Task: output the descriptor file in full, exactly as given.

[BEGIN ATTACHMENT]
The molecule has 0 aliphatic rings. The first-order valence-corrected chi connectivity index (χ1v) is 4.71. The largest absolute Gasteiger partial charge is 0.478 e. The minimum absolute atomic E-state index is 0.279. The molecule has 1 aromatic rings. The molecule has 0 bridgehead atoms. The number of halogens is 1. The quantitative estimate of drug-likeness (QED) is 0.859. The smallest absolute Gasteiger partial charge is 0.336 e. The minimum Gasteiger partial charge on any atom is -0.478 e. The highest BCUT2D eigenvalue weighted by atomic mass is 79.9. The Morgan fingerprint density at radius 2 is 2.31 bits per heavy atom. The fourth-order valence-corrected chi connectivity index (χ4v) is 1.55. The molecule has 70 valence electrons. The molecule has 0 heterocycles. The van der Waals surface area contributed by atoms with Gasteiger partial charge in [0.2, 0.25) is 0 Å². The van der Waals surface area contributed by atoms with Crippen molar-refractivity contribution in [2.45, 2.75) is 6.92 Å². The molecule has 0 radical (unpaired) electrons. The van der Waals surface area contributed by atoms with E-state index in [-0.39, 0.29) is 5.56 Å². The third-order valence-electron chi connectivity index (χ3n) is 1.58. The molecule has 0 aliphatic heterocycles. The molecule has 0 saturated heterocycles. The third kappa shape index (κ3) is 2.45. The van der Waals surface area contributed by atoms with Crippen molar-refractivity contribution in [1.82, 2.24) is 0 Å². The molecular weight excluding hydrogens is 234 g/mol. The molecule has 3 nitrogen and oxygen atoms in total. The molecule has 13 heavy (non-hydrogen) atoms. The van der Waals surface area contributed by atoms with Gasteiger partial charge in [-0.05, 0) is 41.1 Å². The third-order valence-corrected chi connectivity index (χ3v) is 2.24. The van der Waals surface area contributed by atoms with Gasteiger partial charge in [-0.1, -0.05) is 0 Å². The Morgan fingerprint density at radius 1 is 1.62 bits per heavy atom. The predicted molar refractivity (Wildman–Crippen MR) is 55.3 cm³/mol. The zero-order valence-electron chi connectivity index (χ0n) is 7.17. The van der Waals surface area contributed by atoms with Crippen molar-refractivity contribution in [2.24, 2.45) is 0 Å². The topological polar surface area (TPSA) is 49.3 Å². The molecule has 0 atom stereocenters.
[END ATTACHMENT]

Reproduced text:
The molecule has 0 aliphatic rings. The first-order valence-corrected chi connectivity index (χ1v) is 4.71. The largest absolute Gasteiger partial charge is 0.478 e. The minimum absolute atomic E-state index is 0.279. The molecule has 1 aromatic rings. The molecule has 0 bridgehead atoms. The number of halogens is 1. The quantitative estimate of drug-likeness (QED) is 0.859. The smallest absolute Gasteiger partial charge is 0.336 e. The minimum Gasteiger partial charge on any atom is -0.478 e. The highest BCUT2D eigenvalue weighted by atomic mass is 79.9. The Morgan fingerprint density at radius 2 is 2.31 bits per heavy atom. The fourth-order valence-corrected chi connectivity index (χ4v) is 1.55. The molecule has 70 valence electrons. The molecule has 0 heterocycles. The van der Waals surface area contributed by atoms with Gasteiger partial charge in [0.2, 0.25) is 0 Å². The van der Waals surface area contributed by atoms with Crippen molar-refractivity contribution in [2.45, 2.75) is 6.92 Å². The molecule has 0 radical (unpaired) electrons. The van der Waals surface area contributed by atoms with E-state index in [-0.39, 0.29) is 5.56 Å². The third-order valence-electron chi connectivity index (χ3n) is 1.58. The molecule has 0 aliphatic heterocycles. The molecule has 0 saturated heterocycles. The third kappa shape index (κ3) is 2.45. The van der Waals surface area contributed by atoms with Crippen molar-refractivity contribution in [1.82, 2.24) is 0 Å². The molecular weight excluding hydrogens is 234 g/mol. The molecule has 3 nitrogen and oxygen atoms in total. The molecule has 13 heavy (non-hydrogen) atoms. The van der Waals surface area contributed by atoms with Gasteiger partial charge in [-0.05, 0) is 41.1 Å². The third-order valence-corrected chi connectivity index (χ3v) is 2.24. The van der Waals surface area contributed by atoms with Gasteiger partial charge in [-0.1, -0.05) is 0 Å². The Morgan fingerprint density at radius 1 is 1.62 bits per heavy atom. The predicted molar refractivity (Wildman–Crippen MR) is 55.3 cm³/mol. The zero-order valence-electron chi connectivity index (χ0n) is 7.17. The van der Waals surface area contributed by atoms with Crippen molar-refractivity contribution in [2.24, 2.45) is 0 Å². The topological polar surface area (TPSA) is 49.3 Å². The molecule has 0 atom stereocenters.